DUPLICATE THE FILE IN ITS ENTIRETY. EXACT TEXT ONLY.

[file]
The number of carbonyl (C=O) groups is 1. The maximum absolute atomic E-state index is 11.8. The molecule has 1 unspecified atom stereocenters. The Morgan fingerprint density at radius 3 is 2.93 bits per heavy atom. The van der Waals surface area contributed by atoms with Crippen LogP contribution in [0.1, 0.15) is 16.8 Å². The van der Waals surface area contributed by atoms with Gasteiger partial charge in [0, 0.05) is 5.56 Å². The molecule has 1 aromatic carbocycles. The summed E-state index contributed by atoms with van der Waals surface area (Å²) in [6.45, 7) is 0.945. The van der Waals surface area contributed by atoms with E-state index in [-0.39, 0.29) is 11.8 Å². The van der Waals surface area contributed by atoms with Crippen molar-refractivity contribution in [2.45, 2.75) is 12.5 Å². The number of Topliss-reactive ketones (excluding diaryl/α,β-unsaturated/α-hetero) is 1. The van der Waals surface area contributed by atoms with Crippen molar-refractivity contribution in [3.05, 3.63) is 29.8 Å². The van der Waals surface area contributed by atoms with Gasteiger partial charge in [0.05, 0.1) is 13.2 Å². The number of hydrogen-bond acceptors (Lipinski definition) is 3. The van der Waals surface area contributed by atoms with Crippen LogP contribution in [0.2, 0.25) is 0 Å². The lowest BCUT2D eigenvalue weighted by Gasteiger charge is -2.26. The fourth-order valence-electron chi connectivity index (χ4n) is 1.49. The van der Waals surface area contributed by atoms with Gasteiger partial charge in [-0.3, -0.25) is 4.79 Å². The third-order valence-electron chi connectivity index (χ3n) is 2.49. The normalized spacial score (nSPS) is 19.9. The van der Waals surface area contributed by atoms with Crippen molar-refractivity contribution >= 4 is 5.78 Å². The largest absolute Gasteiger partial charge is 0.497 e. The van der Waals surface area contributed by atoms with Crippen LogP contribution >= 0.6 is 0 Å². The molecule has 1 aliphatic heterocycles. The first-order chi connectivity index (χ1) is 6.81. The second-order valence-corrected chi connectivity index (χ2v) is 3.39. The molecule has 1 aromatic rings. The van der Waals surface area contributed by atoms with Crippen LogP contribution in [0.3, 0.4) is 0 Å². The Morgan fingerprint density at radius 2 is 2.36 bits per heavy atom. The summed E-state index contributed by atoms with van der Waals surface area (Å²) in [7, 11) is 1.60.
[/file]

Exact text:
The number of carbonyl (C=O) groups is 1. The maximum absolute atomic E-state index is 11.8. The molecule has 1 unspecified atom stereocenters. The Morgan fingerprint density at radius 3 is 2.93 bits per heavy atom. The van der Waals surface area contributed by atoms with Crippen LogP contribution in [0.1, 0.15) is 16.8 Å². The van der Waals surface area contributed by atoms with Gasteiger partial charge in [0, 0.05) is 5.56 Å². The molecule has 1 aromatic carbocycles. The summed E-state index contributed by atoms with van der Waals surface area (Å²) in [6.45, 7) is 0.945. The van der Waals surface area contributed by atoms with E-state index in [-0.39, 0.29) is 11.8 Å². The van der Waals surface area contributed by atoms with Crippen molar-refractivity contribution in [2.45, 2.75) is 12.5 Å². The number of Topliss-reactive ketones (excluding diaryl/α,β-unsaturated/α-hetero) is 1. The van der Waals surface area contributed by atoms with Crippen molar-refractivity contribution in [3.05, 3.63) is 29.8 Å². The van der Waals surface area contributed by atoms with Gasteiger partial charge in [0.05, 0.1) is 13.2 Å². The number of hydrogen-bond acceptors (Lipinski definition) is 3. The van der Waals surface area contributed by atoms with Crippen LogP contribution in [0.2, 0.25) is 0 Å². The lowest BCUT2D eigenvalue weighted by Gasteiger charge is -2.26. The fourth-order valence-electron chi connectivity index (χ4n) is 1.49. The van der Waals surface area contributed by atoms with Gasteiger partial charge in [-0.3, -0.25) is 4.79 Å². The third-order valence-electron chi connectivity index (χ3n) is 2.49. The normalized spacial score (nSPS) is 19.9. The van der Waals surface area contributed by atoms with Crippen molar-refractivity contribution >= 4 is 5.78 Å². The largest absolute Gasteiger partial charge is 0.497 e. The van der Waals surface area contributed by atoms with Crippen LogP contribution >= 0.6 is 0 Å². The molecule has 1 aliphatic heterocycles. The first-order chi connectivity index (χ1) is 6.81. The second-order valence-corrected chi connectivity index (χ2v) is 3.39. The molecule has 1 aromatic rings. The van der Waals surface area contributed by atoms with Crippen LogP contribution in [0.3, 0.4) is 0 Å². The Morgan fingerprint density at radius 2 is 2.36 bits per heavy atom. The summed E-state index contributed by atoms with van der Waals surface area (Å²) in [7, 11) is 1.60.